Part IV: Maintenance Sessions
Maintenance sessions were conducted less frequently and for shorter periods of time. In this case, the maintenance sessions were scheduled every 2 weeks for 20 minutes with the intention of reducing separation anxiety and consolidating the therapeutic gains. New interpersonal incidents were discussed within the sessions and the patient was encouraged to apply what she had learnt during the acute treatment sessions to cope with the incidents. A link between mood change and improvement in communications and expansion of social network was again reinforced. By the end of the second maintenance session, the patient felt she had improved so much that further sessions were unnecessary. The therapist reassured her that resumption of acute treatment could be arranged anytime she felt the need.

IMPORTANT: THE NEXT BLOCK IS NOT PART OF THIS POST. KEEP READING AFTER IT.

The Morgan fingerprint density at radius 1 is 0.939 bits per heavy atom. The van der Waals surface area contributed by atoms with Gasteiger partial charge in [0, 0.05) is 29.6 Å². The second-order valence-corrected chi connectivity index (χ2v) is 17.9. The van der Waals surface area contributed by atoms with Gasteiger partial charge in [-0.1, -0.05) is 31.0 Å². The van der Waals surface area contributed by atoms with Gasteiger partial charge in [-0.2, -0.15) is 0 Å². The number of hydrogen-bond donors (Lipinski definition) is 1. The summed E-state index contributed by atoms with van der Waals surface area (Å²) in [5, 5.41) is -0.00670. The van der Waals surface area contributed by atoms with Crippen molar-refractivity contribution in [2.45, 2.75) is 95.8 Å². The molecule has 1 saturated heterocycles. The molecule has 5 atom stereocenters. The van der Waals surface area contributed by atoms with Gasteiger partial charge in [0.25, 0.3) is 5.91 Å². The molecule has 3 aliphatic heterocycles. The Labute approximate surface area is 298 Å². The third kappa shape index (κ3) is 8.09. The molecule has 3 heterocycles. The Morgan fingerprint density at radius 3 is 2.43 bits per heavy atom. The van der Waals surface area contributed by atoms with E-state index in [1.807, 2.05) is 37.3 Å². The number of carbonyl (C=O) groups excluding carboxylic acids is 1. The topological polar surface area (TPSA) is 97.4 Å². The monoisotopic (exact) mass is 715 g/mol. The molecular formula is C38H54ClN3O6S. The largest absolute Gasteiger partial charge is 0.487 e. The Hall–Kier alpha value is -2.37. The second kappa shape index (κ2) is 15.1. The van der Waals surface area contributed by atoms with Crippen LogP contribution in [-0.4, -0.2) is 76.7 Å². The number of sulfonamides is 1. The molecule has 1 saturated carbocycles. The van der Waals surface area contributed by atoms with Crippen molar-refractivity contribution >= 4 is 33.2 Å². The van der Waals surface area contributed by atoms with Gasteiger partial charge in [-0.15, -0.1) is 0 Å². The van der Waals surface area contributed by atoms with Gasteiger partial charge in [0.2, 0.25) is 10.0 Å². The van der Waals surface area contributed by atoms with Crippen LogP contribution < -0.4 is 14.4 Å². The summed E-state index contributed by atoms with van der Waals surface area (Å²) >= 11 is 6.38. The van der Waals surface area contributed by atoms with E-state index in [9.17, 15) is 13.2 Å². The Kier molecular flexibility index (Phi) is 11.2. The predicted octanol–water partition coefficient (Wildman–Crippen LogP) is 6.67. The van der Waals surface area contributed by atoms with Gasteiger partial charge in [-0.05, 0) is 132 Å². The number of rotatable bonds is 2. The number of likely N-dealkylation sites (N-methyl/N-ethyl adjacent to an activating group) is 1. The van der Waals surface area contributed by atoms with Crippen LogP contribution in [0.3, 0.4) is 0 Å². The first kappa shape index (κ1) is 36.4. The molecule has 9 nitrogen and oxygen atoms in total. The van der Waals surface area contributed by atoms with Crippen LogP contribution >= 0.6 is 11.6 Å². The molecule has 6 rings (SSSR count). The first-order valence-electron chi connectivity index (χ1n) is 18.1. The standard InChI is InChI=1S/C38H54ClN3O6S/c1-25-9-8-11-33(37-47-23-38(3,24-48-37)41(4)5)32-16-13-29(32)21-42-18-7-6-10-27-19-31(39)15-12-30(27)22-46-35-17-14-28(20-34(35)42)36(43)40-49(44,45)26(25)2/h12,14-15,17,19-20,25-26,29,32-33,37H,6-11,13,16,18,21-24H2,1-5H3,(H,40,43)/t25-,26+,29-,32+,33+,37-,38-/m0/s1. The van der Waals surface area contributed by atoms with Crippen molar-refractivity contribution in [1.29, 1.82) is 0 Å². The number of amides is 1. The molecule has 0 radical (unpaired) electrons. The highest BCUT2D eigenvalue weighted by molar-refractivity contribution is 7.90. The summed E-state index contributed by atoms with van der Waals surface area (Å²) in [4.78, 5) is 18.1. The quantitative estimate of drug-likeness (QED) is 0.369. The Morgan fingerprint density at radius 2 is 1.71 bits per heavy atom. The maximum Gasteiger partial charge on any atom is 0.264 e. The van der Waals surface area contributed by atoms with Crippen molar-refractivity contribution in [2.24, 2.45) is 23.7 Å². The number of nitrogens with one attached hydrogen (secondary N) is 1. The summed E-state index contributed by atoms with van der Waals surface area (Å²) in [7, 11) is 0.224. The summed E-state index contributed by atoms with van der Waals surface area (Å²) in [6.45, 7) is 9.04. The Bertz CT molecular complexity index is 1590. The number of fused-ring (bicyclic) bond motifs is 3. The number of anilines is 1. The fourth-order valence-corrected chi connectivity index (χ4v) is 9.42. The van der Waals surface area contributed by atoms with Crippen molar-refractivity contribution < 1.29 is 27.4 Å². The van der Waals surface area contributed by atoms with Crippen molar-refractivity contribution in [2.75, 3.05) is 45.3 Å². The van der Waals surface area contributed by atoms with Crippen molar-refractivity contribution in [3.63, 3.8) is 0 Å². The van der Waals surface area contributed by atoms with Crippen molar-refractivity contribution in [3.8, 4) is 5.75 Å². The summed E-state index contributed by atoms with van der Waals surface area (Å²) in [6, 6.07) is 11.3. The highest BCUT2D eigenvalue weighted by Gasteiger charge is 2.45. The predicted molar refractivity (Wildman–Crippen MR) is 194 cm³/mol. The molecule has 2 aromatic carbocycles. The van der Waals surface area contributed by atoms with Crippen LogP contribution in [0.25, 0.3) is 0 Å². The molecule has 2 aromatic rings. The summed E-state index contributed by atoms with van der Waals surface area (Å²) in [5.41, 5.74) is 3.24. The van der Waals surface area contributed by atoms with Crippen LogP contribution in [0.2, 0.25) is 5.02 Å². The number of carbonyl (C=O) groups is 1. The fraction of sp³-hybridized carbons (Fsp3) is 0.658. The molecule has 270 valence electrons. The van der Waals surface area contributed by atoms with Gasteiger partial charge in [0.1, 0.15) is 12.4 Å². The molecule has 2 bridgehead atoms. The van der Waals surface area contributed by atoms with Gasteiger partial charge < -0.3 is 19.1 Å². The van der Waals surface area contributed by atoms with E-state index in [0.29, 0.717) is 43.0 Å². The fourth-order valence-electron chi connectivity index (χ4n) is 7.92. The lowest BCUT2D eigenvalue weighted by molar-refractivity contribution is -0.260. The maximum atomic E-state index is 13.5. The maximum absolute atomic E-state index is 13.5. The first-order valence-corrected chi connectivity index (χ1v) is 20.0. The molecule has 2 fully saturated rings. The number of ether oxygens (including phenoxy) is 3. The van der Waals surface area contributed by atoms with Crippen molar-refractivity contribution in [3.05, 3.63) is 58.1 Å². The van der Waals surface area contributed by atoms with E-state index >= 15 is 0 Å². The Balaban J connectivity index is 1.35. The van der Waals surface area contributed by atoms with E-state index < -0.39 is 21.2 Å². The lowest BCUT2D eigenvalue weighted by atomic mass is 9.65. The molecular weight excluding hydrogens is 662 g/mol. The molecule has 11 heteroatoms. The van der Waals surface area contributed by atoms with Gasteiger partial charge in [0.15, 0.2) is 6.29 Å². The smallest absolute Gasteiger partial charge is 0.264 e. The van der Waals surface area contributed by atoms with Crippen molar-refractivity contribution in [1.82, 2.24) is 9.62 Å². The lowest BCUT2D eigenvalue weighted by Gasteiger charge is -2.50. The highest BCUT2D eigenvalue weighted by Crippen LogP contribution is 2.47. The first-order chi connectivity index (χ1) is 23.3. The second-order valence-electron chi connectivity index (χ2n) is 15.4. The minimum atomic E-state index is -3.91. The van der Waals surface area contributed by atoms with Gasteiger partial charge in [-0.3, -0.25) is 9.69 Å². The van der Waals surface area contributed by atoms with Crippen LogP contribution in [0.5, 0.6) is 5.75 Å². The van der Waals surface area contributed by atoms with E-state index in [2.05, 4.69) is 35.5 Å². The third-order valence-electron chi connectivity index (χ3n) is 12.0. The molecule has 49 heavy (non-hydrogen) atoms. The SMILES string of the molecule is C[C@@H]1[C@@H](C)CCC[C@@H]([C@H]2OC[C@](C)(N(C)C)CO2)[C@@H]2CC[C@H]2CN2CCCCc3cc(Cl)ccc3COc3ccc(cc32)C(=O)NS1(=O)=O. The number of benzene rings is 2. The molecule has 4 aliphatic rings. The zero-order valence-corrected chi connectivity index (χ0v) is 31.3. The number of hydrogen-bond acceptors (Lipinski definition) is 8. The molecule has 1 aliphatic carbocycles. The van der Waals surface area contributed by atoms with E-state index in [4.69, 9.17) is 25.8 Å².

The above case illustrates the principles and techniques of IPT in perinatal patients. It is interesting to note that throughout therapy, the cognitions of anxiety and the significance of somatic symptoms of anxiety were not explored. In fact, only interpersonal relationships and social support were addressed, yet anxiety was still markedly reduced. Similar experiences have been reported in studies of IPT. For example, in a pilot study of IPT for post-traumatic stress disorder (PTSD), the focus was on the interpersonal sequelae of PTSD rather than on its traumatic triggers and exposure techniques were not employed. (13) The authors propose that IPT offers an alternative for patients who refuse (or do not respond to) exposure-based approaches. (13) In our case scenario, the patient also found that the anxiety involved in exposure was unbearable, and the thought of exploring her catastrophic thinking about dropping her baby and the sudden death of her baby unacceptable. Interpersonal psychotherapy provided an acceptable way for our patient to work with the therapist. Some patients who are less cognitively orientated also find discussing important relationships appealing and more fitting to their concept.